I feel like this is a distinction without a difference. We don't care about the anatomical structure of the brain, we care about measured intelligence, which correlates well with performance on a bunch of important things. You can hypothesize a gene that doubles your IQ, but also deletes your spinal cord, making it impossible to interact with the outside world/take IQ tests. Sure, your IQ is higher, but is it more useful?

If your goal is to select for greater intelligence, then genes which prevent the carrier from smoking and dropping their offspring will increase intelligence, which is the point!


The counter-point being that you'll have people getting vanity tests, and harping on about their smart genes, even though none of them are the sort of gene that confers actual palpable intelligence.

Some of these are not smart genes, if they still result in dimwitted people you'd hate to be trapped in a room with. They may be good genes that promote healthy survival, and statistically stongly correlated with smart people, but if they aren't the crucial genes that result in the sort of person that quickly grasps complex concepts, has nice handwriting and can keep up with high learning curves, then they are helpful health and survival genes, not intelligence genes.


I don't think selection by Mendelian breeding is very relevant here. Direct autosomal genetic engineering is. Your designer baby is not going to get an intelligence boost if the gene you modify actually has an indirect confounding effect via a parent's phenotype.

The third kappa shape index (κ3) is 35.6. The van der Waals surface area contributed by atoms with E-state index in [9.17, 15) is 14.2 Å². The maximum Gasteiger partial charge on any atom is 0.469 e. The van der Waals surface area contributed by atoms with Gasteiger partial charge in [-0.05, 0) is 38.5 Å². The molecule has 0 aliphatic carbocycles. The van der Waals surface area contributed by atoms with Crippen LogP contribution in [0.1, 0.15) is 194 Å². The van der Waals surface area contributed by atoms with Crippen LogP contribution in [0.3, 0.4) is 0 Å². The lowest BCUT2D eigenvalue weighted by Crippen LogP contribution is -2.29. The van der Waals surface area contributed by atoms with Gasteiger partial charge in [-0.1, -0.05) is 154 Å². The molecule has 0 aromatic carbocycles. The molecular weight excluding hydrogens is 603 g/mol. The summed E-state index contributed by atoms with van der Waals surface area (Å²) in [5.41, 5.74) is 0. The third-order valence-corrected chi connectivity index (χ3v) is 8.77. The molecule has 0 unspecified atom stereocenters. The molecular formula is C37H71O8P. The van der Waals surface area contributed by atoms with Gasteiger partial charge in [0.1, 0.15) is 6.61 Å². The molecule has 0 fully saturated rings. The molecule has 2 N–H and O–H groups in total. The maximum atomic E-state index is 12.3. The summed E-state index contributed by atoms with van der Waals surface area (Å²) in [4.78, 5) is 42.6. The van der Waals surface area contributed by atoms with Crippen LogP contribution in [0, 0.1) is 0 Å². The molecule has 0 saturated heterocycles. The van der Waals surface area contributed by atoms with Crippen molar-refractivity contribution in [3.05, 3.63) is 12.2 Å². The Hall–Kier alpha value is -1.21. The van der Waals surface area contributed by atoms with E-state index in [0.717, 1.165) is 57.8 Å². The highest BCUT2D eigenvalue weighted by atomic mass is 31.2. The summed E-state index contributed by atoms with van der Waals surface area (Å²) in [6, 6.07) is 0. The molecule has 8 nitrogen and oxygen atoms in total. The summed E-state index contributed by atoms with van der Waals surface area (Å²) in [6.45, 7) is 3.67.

If we were to embrace genetic engineering as a society, such changes would still be beneficial, it would just take another generation for the effects to become visible.


True, however I think if you're making designer babies you might want to invest in designer parents as well :)


An IQ is never a measure of absolute intelligence. Instead it is a measure of relative intelligence.

Specifically, there is no such thing as an IQ of 100. Instead, there is a mean score on a test within a population. That score might be 80, or it might be 597, or it might 8. By definition, if your score on the test is identical to the mean, then you have an IQ of 100 relative to that population.